Crippling Student Debt: A Major Asset Building Obstacle cost of a four-year college education is skyrocketing such that it is almost unreasonable to expect an average middle class family to afford without student loans. In fact, according to the Consumer Financial Protection Bureau (CFPB), 67% of bachelor’s degree recipients used student loans to pay for their education. As a result, the total outstanding amount of student debt surpassed $1 trillion in 2012

Students are not only borrowing more money than ever before, they are also defaulting more frequently than ever before. A new study by FICO found that in 2013 university student borrowers were at a much higher risk of defaulting on their loans than in previous years. According to this study the student loan debt was $17,233 and the default rate was 12.5% in 2005, but it grew to $27,253 and 15.1% in 2010. Due to the estimated $1 billion of defaulted federal loans in 2010-11, universities such as Yale, Pennsylvania, and George Washington are now suing graduates. These startling statistics bring to light the financial challenges students are facing both in terms of financing college and repaying their debt. 

Although the problem has many roots, the recent growth of for-profit colleges has exacerbated the issue. A study by the Senate Health, Education, Labor and Pension Committee revealed that students attending for-profit colleges have thousands of dollars more debt than students attending not-for-profit colleges. Another study showed that students who attended for-profit universities are much more likely to be unemployed compared to students who attended not-for-profit colleges.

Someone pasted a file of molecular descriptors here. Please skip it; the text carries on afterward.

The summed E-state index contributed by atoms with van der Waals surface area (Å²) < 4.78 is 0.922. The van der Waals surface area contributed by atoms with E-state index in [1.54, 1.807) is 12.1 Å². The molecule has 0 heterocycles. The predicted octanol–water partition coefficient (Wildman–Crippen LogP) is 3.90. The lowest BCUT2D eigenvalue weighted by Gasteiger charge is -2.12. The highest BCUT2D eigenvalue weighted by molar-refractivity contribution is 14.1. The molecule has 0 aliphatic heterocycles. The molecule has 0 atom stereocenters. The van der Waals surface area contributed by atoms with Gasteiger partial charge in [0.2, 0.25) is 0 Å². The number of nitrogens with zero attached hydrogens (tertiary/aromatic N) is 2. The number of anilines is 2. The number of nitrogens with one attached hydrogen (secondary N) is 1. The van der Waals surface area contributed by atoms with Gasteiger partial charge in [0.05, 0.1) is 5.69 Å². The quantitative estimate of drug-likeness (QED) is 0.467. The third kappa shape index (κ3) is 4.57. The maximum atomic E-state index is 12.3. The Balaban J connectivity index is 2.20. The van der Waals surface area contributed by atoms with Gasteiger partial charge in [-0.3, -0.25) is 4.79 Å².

The CFPB, the consumer protection agency established by the Dodd-Frank Wall-Street Reform and Consumer Protection Act, has begun to examine ways to protect students from burdensome student loan debt. In 2012, the Federal Deposit Insurance Corporation (FDIC) and CFPB sued Higher One, a company that was handling financial aid disbursement in New Haven, Connecticut; the suit alleged that Higher One was charging students unfair insufficient-fund fees. Higher One agreed to $11 million in restitution to settle the agencies’ claims.

Recently, in order to protect university students from other unfair and/or predatory financial products, CFPB announced that it was launching an inquiry into the impact of financial products marketed to students through college and universities. Specifically the CFPB wants to learn about student identification cards that double as debit cards, cards used to access scholarships and student loans and school-affiliated bank accounts. CFPB is asking students, families and people affiliated with higher education institutions to provide input on their experiences. In particular, CFPB wants to know:

  • What information schools share with financial institutions when they establish these relationships;
  • How campus financial products are marketed to students;
  • What fees students are being charged to use these products;
  • How schools set up marketing agreements with financial institutions; and
  • Student experiences using campus financial products in their day to day lives.

Additionally, CFPB has created a webpage that explains to students what to expect when shopping for loans and how to seek out the best value for a student loan.

While CFPB’s actions are steps in the right direction, they do not address the primary problem: crippling debt from student loans. When our societal path to success includes obtaining a bachelor’s degree from a prestigious university, it is no surprise that the total outstanding student debt is more than $1 trillion. Even the smartest, thriftiest, most careful loan seekers can wind up with overly burdensome debt post-graduation if they are unable to obtain high-paying employment. Higher education has become far too expensive. We cannot continue to allow such costs to exceed inflation if we want to have a highly educated workforce. Similarly, we need to ensure that there are more public colleges and universities that offer equivalent educations to those of private institutions. There also needs to be a focus on creating jobs with salaries that will allow graduates to repay their debt. Thus the question is not what to do, but how do we do it?

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